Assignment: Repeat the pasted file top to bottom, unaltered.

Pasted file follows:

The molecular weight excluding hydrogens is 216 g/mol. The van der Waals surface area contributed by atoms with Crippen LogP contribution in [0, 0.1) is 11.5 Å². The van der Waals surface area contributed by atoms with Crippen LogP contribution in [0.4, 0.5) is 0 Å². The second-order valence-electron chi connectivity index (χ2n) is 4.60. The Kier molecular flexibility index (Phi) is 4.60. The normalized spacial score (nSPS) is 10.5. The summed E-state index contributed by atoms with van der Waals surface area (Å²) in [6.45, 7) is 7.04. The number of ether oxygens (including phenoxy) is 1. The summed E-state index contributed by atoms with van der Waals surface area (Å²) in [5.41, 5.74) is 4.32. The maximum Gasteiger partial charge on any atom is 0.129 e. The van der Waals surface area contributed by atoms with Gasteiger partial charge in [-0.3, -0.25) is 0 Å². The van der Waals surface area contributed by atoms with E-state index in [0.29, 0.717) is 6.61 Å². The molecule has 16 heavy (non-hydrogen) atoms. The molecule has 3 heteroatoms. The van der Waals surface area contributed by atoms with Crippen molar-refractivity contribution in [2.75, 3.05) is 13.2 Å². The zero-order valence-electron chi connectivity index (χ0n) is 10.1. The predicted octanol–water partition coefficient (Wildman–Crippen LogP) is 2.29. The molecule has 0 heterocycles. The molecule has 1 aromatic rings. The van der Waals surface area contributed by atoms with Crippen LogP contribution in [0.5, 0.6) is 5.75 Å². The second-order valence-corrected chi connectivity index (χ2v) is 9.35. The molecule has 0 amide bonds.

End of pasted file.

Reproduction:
The molecular weight excluding hydrogens is 216 g/mol. The van der Waals surface area contributed by atoms with Crippen LogP contribution in [0, 0.1) is 11.5 Å². The van der Waals surface area contributed by atoms with Crippen LogP contribution in [0.4, 0.5) is 0 Å². The second-order valence-electron chi connectivity index (χ2n) is 4.60. The Kier molecular flexibility index (Phi) is 4.60. The normalized spacial score (nSPS) is 10.5. The summed E-state index contributed by atoms with van der Waals surface area (Å²) in [6.45, 7) is 7.04. The number of ether oxygens (including phenoxy) is 1. The summed E-state index contributed by atoms with van der Waals surface area (Å²) in [5.41, 5.74) is 4.32. The maximum Gasteiger partial charge on any atom is 0.129 e. The van der Waals surface area contributed by atoms with Gasteiger partial charge in [-0.3, -0.25) is 0 Å². The van der Waals surface area contributed by atoms with E-state index in [0.29, 0.717) is 6.61 Å². The molecule has 16 heavy (non-hydrogen) atoms. The molecule has 3 heteroatoms. The van der Waals surface area contributed by atoms with Crippen molar-refractivity contribution in [2.75, 3.05) is 13.2 Å². The zero-order valence-electron chi connectivity index (χ0n) is 10.1. The predicted octanol–water partition coefficient (Wildman–Crippen LogP) is 2.29. The molecule has 0 heterocycles. The molecule has 1 aromatic rings. The van der Waals surface area contributed by atoms with Crippen LogP contribution in [0.5, 0.6) is 5.75 Å². The second-order valence-corrected chi connectivity index (χ2v) is 9.35. The molecule has 0 amide bonds.